“What I tried to emphasize was the dialogue between the spirit of the setting and the spirit of the photographs,” explains Laura Serani, the artistic director of this year’s edition, before adding: “It’s a little like theater. It’s very important too light a scene just right.” As such, and perhaps more than ever, the Festival offered a veritable stage to the participants, giving them access, for example, to unlikely locales such as a suite in the legendary Hotel Normandy, or by creating large-scale installations to celebrate the work of some of the photographers.
Such is the case of the work of Klavdij Sluban, who felt passionately about the words of the writers who stayed in Deauville. Pursuing his interest in literature, the photographer went to visually explore the reflections of poets using very large formats that can make viewers a little dizzy. “This is not an illustration of what I tried to do,” Klavdij Sluban explains, as he places the words of writers beneath his photographs, “but a converging of image and text, an alliance between the two.” For him, Deauville is not “a city that offers itself up very easily,” but rather a difficult place, “stable in the midst of caprice,” as Jean Cocteau once wrote.
Deauville was also photographed by South African photographer Koto Bolofo, who suffered through the city’s inclement fall weather and its windy, rainy days. A retrospective of his work is on display at this year’s Exhibit on the Beach, where he shot a number of his images for an October fashion shoot during which the weather played a few tricks on him. “One day, he brought a zebra to the beach!” laughs Philippe Normand, the City’s cultural director and former artistic director of the Festival. That zebra, immortalized by the photographer, now stands tall in its image form, its feet in the sand. Next to him, images of shells mingle with posing fashion models. “This is perhaps the most beautiful exhibition of my life,” says Koto Bolofo, before adding that photographer Richard Avedon once gave him a piece of advice that stayed with him his entire life: “Keep your signature. Don’t let others change you.”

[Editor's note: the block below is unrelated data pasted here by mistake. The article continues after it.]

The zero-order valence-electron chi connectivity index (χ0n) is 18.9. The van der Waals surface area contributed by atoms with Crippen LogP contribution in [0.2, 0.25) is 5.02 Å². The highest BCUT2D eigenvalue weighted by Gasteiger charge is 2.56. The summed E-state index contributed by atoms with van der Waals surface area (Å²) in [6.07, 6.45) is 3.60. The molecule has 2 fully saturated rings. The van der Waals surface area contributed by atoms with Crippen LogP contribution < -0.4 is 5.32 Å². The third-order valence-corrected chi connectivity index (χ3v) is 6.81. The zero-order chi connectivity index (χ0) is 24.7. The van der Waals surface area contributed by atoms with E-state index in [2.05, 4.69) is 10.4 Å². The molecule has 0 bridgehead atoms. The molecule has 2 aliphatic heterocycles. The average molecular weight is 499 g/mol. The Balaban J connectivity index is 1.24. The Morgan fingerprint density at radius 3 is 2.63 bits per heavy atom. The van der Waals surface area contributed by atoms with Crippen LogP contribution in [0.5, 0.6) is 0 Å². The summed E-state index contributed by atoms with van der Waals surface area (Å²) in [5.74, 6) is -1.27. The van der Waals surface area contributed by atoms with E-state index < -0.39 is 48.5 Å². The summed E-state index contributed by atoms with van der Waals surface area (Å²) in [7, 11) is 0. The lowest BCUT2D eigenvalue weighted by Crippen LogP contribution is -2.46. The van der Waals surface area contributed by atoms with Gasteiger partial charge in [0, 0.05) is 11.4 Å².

Having a signature is also important to photographer Alisa Resnik, whose work is on view at a house called La Chatonnière, with shots ripped from the night: sand that looks like water and people who look anxious or sad, struggling with something dark. “The twinkling of lives never lived but fully felt, altered without being embellished. The sand stretches and twists until it is gobbled up by that void steeped in darkness,” writes the photographer in a mysterious introduction to her work.
Contrasting perfectly with that darkness is the humor of the Riverboom collective. Here, these photographers accustomed to war zones train their professional gaze on the small silent conflict that divides the residents of Deauville and those of neighboring Trouville. By using the juxtaposition approach, they present hilarious pictures in which the state of the sky changes depending on the location, where one person rides a magnificent stallion while another rides a tiny pony. Who emerges victorious? Difficult to say, but it is mainly the comedic aspect of the situation that lightens up the mood and points to a common reality: people always harbor a little resentment towards their neighbor, perhaps more so than towards a distant stranger.
Neighbors are also a subject in the work of one of the photographers in the Emerging Talent showcase, who also won this year’s edition, presided by photographer Sarah Moon: Chau-Cuong Lê. The photographer chose to photograph Deauville teenagers, transposing his own youth by asking young people to pose for him in different staged scenes. We see two friends play-fighting on the beach, a young couple sitting on a bed with two empty beers on the bedside table, a young man sunbathing.
Deauville’s past is captured by a another photographer from the Emerging Talent showcase, Jean-Charles Remicourt-Marie. The artist slipped photographs into old trunks that he made himself, some of which are open while others are closed, offering an unprecedented experience to each visitor. And an enigmatic one, too, because through his photos, he hints at the city’s history while giving very little information, freeing the viewer to interpret it his own way and, true to the spirit of the Festival, inviting him to use to his imagination.
By Jean-Baptiste Gauvin
October 19, 2019 – January 05, 2020